Satellite communication and multi-channel pay-TV company SKY Perfect JSAT Corporation delivers broadcasting services via satellite including TV programs ranging from, sports and entertainment to movies and music to its subscribers.
SKY Perfect JSAT has upgraded the video production equipment in Studio 3 of the Sky Perfect Tokyo Media Centre to produce in 4K HDR, and from February 2018 began 4K production and simultaneous 4K/HD live broadcasts, mainly sports and entertainment programmes such as the football news show ‘Sukasaka! Live’ and the variety programme ‘BAZOOKA!!!’.
Six studio control rooms operate at SKY Perfect’s Tokyo Media Centre. Three of these serve as remote hubs dedicated to relay production while the other three, which are the subject of this project, are control rooms linked to studios. The upgrade work focussed on HDR production for 4K broadcasts. They currently broadcast in 4K over three channels on the SKY Perfect! Premium Service.
The project was to be the first refresh their equipment had undergone in the ten years since they had relocated to Tokyo in 2009, and they also regarded the work on the current HD control rooms as an opportunity to plan a transition to 4K HDR.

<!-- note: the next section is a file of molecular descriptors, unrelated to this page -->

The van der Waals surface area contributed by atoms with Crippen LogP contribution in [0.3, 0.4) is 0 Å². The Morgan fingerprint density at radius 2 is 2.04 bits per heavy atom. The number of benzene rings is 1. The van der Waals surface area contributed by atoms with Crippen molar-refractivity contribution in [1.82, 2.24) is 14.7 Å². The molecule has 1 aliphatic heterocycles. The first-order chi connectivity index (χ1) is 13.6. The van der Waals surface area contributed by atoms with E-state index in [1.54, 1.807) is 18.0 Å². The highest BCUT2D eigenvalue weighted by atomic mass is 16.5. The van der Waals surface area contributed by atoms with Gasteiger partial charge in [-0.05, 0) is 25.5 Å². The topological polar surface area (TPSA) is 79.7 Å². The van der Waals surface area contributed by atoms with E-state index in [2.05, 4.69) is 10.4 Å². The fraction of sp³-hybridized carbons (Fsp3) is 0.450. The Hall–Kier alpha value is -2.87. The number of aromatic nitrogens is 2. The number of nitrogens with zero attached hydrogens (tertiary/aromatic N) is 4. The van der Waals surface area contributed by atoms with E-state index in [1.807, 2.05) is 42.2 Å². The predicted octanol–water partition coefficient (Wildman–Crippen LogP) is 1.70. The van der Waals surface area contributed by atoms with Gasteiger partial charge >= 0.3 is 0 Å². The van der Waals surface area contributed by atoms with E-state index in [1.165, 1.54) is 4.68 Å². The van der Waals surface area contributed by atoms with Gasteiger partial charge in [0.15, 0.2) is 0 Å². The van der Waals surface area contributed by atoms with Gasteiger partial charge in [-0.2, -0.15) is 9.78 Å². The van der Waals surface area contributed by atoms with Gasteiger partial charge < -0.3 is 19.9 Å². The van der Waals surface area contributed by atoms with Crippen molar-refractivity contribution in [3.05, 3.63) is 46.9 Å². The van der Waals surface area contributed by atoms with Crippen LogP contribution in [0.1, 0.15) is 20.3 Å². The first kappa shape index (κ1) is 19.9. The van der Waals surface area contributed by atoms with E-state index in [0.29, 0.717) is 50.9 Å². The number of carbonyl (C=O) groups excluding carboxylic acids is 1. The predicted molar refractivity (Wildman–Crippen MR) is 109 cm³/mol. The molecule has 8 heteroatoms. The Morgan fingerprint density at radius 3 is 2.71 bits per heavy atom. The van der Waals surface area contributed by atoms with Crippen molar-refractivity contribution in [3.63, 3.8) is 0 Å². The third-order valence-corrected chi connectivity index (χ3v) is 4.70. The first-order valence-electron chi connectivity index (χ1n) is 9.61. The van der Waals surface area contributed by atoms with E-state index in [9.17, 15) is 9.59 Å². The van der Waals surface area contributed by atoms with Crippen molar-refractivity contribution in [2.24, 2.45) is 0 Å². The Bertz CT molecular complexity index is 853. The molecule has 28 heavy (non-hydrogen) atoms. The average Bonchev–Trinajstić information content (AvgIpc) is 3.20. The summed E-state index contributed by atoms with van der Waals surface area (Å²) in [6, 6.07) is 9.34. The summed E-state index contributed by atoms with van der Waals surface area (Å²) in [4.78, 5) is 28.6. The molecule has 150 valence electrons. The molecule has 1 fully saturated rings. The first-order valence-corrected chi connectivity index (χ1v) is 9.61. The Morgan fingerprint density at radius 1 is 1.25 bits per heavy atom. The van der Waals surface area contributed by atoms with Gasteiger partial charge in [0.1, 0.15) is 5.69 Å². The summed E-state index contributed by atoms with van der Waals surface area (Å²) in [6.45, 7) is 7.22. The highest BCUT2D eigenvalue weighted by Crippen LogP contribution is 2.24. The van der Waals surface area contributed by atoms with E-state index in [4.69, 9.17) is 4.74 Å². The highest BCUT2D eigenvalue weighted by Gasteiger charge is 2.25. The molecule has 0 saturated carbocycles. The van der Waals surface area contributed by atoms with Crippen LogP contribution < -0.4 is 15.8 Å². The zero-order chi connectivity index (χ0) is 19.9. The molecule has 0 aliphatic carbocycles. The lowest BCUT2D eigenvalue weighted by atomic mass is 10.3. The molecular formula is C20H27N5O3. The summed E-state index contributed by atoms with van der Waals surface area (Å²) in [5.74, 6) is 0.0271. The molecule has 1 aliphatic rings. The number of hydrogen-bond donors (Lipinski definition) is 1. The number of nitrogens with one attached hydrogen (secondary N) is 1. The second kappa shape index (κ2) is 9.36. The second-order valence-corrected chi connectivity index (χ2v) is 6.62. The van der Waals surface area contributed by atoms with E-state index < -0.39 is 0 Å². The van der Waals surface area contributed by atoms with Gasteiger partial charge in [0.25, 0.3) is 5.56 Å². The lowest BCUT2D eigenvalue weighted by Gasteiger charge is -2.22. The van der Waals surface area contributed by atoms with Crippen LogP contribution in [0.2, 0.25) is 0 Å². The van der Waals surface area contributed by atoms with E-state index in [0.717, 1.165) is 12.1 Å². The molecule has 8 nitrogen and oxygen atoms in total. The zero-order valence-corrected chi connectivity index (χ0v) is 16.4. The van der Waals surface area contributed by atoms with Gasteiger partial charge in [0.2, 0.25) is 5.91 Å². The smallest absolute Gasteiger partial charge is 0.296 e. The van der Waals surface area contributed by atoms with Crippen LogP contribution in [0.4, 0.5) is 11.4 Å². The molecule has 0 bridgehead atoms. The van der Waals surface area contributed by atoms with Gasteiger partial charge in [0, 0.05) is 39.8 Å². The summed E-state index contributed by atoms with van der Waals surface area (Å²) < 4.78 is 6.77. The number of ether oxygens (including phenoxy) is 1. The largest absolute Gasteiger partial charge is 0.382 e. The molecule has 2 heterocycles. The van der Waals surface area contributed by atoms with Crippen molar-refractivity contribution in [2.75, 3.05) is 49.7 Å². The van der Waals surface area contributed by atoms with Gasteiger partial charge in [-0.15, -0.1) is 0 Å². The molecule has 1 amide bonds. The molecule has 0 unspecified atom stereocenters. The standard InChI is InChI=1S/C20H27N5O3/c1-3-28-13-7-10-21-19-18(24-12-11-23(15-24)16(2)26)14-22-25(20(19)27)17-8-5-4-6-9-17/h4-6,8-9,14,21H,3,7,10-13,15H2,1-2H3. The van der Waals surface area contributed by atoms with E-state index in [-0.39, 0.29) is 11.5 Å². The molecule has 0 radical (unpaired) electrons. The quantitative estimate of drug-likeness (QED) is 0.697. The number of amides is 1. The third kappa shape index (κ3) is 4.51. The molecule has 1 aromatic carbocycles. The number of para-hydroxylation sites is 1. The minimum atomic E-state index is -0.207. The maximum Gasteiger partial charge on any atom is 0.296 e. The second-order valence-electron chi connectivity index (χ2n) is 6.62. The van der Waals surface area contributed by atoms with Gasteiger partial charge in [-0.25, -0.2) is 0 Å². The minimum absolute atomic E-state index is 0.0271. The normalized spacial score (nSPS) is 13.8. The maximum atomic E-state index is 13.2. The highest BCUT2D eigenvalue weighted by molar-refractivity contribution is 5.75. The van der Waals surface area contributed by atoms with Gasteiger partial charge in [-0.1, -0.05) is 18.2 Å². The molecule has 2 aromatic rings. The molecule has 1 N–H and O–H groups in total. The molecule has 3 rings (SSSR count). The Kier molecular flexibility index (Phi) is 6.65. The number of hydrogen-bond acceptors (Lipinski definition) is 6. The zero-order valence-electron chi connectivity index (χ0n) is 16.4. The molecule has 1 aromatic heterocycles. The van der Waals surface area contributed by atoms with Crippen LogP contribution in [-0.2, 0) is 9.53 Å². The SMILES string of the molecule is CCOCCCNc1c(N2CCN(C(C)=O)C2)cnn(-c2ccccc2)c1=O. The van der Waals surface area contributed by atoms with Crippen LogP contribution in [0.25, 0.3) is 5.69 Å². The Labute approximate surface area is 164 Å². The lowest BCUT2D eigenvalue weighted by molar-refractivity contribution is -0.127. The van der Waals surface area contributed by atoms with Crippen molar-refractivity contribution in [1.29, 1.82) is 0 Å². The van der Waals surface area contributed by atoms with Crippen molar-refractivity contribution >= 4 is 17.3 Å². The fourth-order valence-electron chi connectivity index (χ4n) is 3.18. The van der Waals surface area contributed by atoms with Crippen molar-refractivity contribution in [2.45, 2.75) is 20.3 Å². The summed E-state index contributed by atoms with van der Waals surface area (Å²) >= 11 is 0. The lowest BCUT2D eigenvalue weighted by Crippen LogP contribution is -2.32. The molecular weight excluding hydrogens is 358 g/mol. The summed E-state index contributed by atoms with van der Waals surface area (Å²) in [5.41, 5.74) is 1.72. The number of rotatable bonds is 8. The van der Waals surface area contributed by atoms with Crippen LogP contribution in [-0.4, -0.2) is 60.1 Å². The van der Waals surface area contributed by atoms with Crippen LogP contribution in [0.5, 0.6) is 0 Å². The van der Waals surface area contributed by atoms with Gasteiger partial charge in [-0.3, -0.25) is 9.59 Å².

The system’s configuration centres on a 4K 4 M/E Sony XVS-8000 switcher with four permanent multi-format portable HDC-4300 cameras, and has a total capacity of six cameras.
According to the design, each of the four permanent cameras is fitted to a Sony HDCU-2500 Camera Control Unit and BPU-4000 Baseband Processor Unit. If a fifth camera is used it can be operated as-is, and a further CCU and BPU is available for a sixth camera. Within a narrow time frame of one month, Sony conducted all of the on-site construction, which involved keeping essential pre-existing equipment and wiring intact, as well as the operational testing.
The studio control room design was intended to cater mainly for 4K production, but SKY Perfect still needed to be able to handle HD production, which had been the mainstay up until now. The company also needed to consider means of distribution other than broadcast, and aimed for a flexible system that could handle SDR and HDR production, as well as HLG, PQ, ITU-R BT.709 and BT.2020 colour spaces.
Efficiency Plus Image Quality
To manage all these demands within a single control room, they identified the fundamental concepts underpinning the entire system configuration. They decided on a simple design in which the control room would always operate in 4K, with the assumption that any HD programmes would be downscaled into HD in the final stages of production.
This would make all of the equipment more useful in the longer term and control the overall cost. Due to the planning time, 12G-SDI and IP were passed up in favour of a 3D-SGI base, but to actually make this environment work, they closely reviewed the signals that needed to be monitored at 4K image quality and resolution, and used a single 2SI (two-sample interleave) 3G-SDI connection to review all of the other 4K video signals directly in HD for monitoring.